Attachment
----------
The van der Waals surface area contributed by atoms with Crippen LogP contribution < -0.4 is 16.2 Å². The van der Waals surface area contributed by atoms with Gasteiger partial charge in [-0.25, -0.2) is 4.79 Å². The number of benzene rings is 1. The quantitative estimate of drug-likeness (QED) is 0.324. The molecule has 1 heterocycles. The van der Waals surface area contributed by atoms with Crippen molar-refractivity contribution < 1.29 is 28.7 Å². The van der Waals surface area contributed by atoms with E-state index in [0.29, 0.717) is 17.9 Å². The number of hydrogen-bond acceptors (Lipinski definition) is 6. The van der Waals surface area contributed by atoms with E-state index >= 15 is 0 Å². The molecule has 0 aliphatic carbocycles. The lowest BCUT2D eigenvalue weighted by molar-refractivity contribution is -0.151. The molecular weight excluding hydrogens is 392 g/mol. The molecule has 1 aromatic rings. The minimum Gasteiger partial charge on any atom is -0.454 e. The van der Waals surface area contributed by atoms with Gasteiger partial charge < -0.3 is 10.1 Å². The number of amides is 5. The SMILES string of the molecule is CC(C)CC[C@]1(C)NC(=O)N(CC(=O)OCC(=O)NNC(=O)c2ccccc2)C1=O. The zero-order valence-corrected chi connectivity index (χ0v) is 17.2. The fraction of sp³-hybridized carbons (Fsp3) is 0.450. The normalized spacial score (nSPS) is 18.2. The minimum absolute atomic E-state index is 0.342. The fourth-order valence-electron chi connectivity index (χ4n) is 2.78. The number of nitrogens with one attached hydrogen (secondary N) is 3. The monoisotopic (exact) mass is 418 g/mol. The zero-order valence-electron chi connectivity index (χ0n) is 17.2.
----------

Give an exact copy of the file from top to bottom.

The van der Waals surface area contributed by atoms with Crippen LogP contribution < -0.4 is 16.2 Å². The van der Waals surface area contributed by atoms with Gasteiger partial charge in [-0.25, -0.2) is 4.79 Å². The number of benzene rings is 1. The quantitative estimate of drug-likeness (QED) is 0.324. The molecule has 1 heterocycles. The van der Waals surface area contributed by atoms with Crippen molar-refractivity contribution < 1.29 is 28.7 Å². The van der Waals surface area contributed by atoms with E-state index in [0.29, 0.717) is 17.9 Å². The number of hydrogen-bond acceptors (Lipinski definition) is 6. The van der Waals surface area contributed by atoms with E-state index >= 15 is 0 Å². The molecule has 0 aliphatic carbocycles. The lowest BCUT2D eigenvalue weighted by molar-refractivity contribution is -0.151. The molecular weight excluding hydrogens is 392 g/mol. The molecule has 1 aromatic rings. The minimum Gasteiger partial charge on any atom is -0.454 e. The van der Waals surface area contributed by atoms with Gasteiger partial charge < -0.3 is 10.1 Å². The number of amides is 5. The SMILES string of the molecule is CC(C)CC[C@]1(C)NC(=O)N(CC(=O)OCC(=O)NNC(=O)c2ccccc2)C1=O. The zero-order valence-corrected chi connectivity index (χ0v) is 17.2. The fraction of sp³-hybridized carbons (Fsp3) is 0.450. The normalized spacial score (nSPS) is 18.2. The minimum absolute atomic E-state index is 0.342. The fourth-order valence-electron chi connectivity index (χ4n) is 2.78. The number of nitrogens with one attached hydrogen (secondary N) is 3. The monoisotopic (exact) mass is 418 g/mol. The zero-order valence-electron chi connectivity index (χ0n) is 17.2.